The potential long-term health, environmental and sociological impacts of using genetic modification in food production, continues to spark debate.
According to market research organisation Enova Market Insights, the use of non-GMO labelling is growing as interest in natural products increases.
GMOs (genetically modified organisms), are plants or animals created through the gene-splicing techniques of biotechnology, also known as “genetic engineering”. The process takes genes from the DNA of one species and artificially forces them into the genes of an unrelated plant or animal. The foreign genes may come from bacteria, viruses, insects, animals or even humans.
The only genetically-modified food crops currently produced in Australia are canola and cotton and have been created to be insect-resistant and herbicide-tolerant. There is however, a variety of genetically modified foods which can be imported and used as ingredients in packaged foods. It’s estimated that up to 70 percent of processed foods in Australia contain GMOs.
We get most of our GM foods from America. The most common GMO crops in the United States are alfalfa, canola, corn, cotton, papaya, soy, beetroot, zucchini and squash. In addition to being sold as raw ingredients, these GMO crops can end up in food products through derivatives such as ascorbic acid, high-fructose corn syrup, molasses, xanthan gum, yeast products, vegetable protein and monosodium glutamate.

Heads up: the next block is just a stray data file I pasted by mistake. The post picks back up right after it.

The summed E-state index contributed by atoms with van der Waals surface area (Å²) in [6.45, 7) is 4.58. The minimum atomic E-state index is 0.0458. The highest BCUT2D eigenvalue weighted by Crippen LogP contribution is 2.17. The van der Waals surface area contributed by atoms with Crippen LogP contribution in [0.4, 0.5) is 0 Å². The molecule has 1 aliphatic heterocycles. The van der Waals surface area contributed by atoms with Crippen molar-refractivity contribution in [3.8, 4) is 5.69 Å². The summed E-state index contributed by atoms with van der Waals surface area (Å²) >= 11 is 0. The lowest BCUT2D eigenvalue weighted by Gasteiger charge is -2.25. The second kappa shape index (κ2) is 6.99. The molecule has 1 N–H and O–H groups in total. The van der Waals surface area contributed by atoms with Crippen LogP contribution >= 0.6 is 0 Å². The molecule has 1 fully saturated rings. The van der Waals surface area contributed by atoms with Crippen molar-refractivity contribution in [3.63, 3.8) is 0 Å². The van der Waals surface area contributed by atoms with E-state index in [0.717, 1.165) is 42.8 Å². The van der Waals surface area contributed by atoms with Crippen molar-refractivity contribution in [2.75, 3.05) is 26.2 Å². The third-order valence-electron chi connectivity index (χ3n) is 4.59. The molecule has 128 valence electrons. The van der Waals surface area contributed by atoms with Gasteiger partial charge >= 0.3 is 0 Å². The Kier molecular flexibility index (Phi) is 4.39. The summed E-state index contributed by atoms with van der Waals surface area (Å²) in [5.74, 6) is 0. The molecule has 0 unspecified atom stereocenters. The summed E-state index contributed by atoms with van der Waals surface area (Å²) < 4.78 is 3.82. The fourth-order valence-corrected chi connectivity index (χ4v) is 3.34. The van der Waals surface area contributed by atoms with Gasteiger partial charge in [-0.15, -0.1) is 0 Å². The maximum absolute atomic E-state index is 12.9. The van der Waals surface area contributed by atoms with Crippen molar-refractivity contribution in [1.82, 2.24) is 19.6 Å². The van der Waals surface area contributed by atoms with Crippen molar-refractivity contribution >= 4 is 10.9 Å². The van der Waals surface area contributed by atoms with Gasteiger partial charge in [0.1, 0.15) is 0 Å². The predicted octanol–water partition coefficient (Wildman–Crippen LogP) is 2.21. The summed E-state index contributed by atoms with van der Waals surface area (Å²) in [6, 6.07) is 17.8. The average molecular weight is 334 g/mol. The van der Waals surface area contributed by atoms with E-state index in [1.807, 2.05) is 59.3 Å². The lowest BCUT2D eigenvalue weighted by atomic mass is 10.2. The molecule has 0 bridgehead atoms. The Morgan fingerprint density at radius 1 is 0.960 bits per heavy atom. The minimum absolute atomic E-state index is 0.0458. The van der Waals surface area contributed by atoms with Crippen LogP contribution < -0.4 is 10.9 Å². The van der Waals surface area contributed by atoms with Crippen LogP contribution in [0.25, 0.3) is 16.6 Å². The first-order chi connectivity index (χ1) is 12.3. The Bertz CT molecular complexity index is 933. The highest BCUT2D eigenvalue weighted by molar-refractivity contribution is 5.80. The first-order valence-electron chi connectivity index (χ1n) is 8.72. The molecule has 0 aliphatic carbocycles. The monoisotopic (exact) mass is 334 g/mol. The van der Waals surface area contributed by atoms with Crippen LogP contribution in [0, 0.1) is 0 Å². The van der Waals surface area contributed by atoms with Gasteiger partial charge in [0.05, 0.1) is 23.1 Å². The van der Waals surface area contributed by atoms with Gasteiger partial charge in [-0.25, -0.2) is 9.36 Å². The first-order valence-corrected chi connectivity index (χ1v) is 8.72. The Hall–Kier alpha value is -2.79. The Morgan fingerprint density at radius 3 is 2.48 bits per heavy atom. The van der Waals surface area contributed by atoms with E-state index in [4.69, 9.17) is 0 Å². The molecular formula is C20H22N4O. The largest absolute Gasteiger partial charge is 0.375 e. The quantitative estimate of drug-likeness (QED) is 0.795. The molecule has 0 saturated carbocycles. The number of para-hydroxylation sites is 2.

To avoid or cut down on GMOs in your house, here’s what to look out for:
- Canola oil: often described as “vegetable oil”.
- Corn products: glucose, glucose syrup, fructose, maltodextrin and thickener/modified starches (1410, 1412).
- Soy products: soy lecithin (additive/emulsifier 322), soy oil, soy protein, vegetable protein.
- Cottonseed oil: Often labelled as “vegetable oil”, used for deep-frying and popular with takeaway food shops and restaurants.
- Choose GM free products.
- Choose Australian fruit and vegetables and ideally organic.